I Was a Teenage Hearach (1957, Dir Gene Foulurgha Jr)

Delinquent townie teenager Seonaidh “Bayhead” Rivers is treated by a mad scientist who injects him with the dangerous drug sgorpamine, believing that he has to be regressed to a primal state of total maw-ness in order to be cured of being a wee bleigeard. But the experiment goes too far; Seonaidh regresses right over the Clisham and becomes a Hearach from Grosebay, with terrifying and tragic results.

Creature from the Black House (1954, Dir Jack Arnol)

This movie was billed as“3D” but sadly this was based entirely on a Gazette review that described it as “Dire, Desperate and Downright ruppish”. A party of archaeologists on an expedition to the remote West Side of Lewis are forced to spend the night in a dark and sinister native dwelling. During the night, one of them goes to the byre to answer a call of nature and disturbs a monstrous prehistoric creature lurking there, with terrifying and tragic results. Starring Arnoltonio Moreno, Julie Arnoldams and Dolag the Cow.

Vatisker Pussycat, Kill Kill! (1964, Dir Russ Meyerybank)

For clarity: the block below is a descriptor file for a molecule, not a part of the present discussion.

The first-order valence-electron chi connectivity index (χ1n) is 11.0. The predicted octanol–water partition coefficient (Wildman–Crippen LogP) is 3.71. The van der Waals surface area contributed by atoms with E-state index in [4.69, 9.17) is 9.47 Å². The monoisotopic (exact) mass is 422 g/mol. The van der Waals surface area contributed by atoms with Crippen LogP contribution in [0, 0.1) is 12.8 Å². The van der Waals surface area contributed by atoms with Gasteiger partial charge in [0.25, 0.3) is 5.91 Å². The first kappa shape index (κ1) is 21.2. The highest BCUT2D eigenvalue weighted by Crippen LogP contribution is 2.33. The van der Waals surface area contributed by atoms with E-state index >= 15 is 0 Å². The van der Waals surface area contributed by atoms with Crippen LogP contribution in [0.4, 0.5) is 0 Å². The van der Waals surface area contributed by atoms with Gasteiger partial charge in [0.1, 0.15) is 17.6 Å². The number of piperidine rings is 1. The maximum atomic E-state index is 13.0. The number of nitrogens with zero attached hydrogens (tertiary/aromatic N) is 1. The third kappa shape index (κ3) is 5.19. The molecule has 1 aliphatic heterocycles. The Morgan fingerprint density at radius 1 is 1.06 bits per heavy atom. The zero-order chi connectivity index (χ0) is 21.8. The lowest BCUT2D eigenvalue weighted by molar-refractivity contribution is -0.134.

There wasn’t much of a plot in this one, to be honest. Three thrill-seeking Niseach guga dancers – Murdag, Peigi-Barabal and Angusina – are out racing their sports tractors on the moor between Skigersta and Tolsta. They run over a bodach at the peats, nick his ceann cropaig sandwiches and flee South, rampaging through Tolsta and Gress in a gratuitous display of violence, beannags and floral aprons. Then they hatch a plan to rob Back filling station, with terrifying and tragic results.

Plan Nine from Outend Coll (1959 Dir Ed Woodlandcentre Jr)

This ill-fated film is now best remembered for being one of the worst films ever made. Critics have made much of the wooden acting, wobbly sets and incoherent plot, but it should be remembered that this was a feature of all of Lewis’ B-Movies of this era.

This film involved aliens, zombies, space craft and was largely filmed in Sandwick Cemetery and in the Coll bus. It was not helped by the fact that its star Belle Anne Lugosi had got the cuiream and resigned two days into filming and her on screen presence was relegated to a large poster of her appearing in every shot, with terrifying and tragic results.

Other well known Hebridean B-movies from this era were;

It Came from Outend Coll

I Married a Minister from Outend Coll

Urgha vs the Flying Saucers

Attack of the 5 Foot Cailleach

God Zilla vs the Ministers

The Wild Women of Waltos

Tolstaglen or Tolstaglenda